Judge Julius Waties Waring
Judge Julius Waties Waring surmised, “Segregation is per se inequality,” in his dissenting opinion of the landmark school segregation case Briggs v. Elliott after the three-judge panel upon which he sat voted in favor of upholding educational inequality. Judge Waring was a native white Charlestonian who used his privilege and position in the court system to interpret laws fairly for all citizens. Although he was unpopular with other judges, politicians, and many white Charlestonians at the time, Judge Waring was undeterred in his fight for legal and social change. His trailblazing work especially impacted Black South Carolinians for the better.
Judge Thurgood Marshall
Thurgood Marshall was dedicated to justice and equality for all American citizens throughout his sixty-year career in law. The grandson of a formerly enslaved man, Marshall defied the odds by becoming the first African American to be appointed to the United States Supreme Court. One of the biggest cases of his career happened right here in South Carolina: Briggs v. Elliott.
Esau Jenkins was born to Peter and Eva Jenkins on Johns Island, South Carolina on July 3, 1910, and lived most of his life there. Upon completing the fourth grade, he began working on a boat out of Charleston. As a life-long learner, Jenkins continued his through night classes and correspondence courses, becoming a businessman and civil rights leader. Jenkins married Janie Elizabeth Jones in 1926, together they had thirteen children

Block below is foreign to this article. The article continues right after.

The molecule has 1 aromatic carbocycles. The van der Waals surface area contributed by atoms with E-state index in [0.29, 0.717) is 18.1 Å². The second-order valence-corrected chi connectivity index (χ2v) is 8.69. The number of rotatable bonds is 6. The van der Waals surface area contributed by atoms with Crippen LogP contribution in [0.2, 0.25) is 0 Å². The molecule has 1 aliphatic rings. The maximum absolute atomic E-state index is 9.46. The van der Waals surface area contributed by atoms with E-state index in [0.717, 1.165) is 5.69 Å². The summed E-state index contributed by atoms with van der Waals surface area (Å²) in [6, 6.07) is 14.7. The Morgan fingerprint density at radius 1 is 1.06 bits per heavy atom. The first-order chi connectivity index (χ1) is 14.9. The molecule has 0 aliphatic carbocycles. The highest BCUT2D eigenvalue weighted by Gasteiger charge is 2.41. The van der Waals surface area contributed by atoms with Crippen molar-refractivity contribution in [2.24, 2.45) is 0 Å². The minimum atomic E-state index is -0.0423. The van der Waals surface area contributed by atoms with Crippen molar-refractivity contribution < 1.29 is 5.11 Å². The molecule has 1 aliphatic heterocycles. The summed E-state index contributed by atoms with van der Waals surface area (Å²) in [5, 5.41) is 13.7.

Jenkins founded the Progressive Club in 1948, which encouraged local African Americans to register to vote, through the aid of Citizenship Schools, a topic he was educated in by his attendance at Highlander Folk Center in Tennessee. In 1959, he organized the Citizens’ Committee of Charleston County dedicated to the economic, cultural and political improvement of local African Americans. With a personal motto “Hate is Expensive, Love is Progress,” Jenkins uplifted his community, helping to found the Community Organization Federal Credit Union and serving on many local boards and committees.
Jenkins died in 1972, leaving behind a large family. After his death, many institutions, programs, and a bridge were named for him.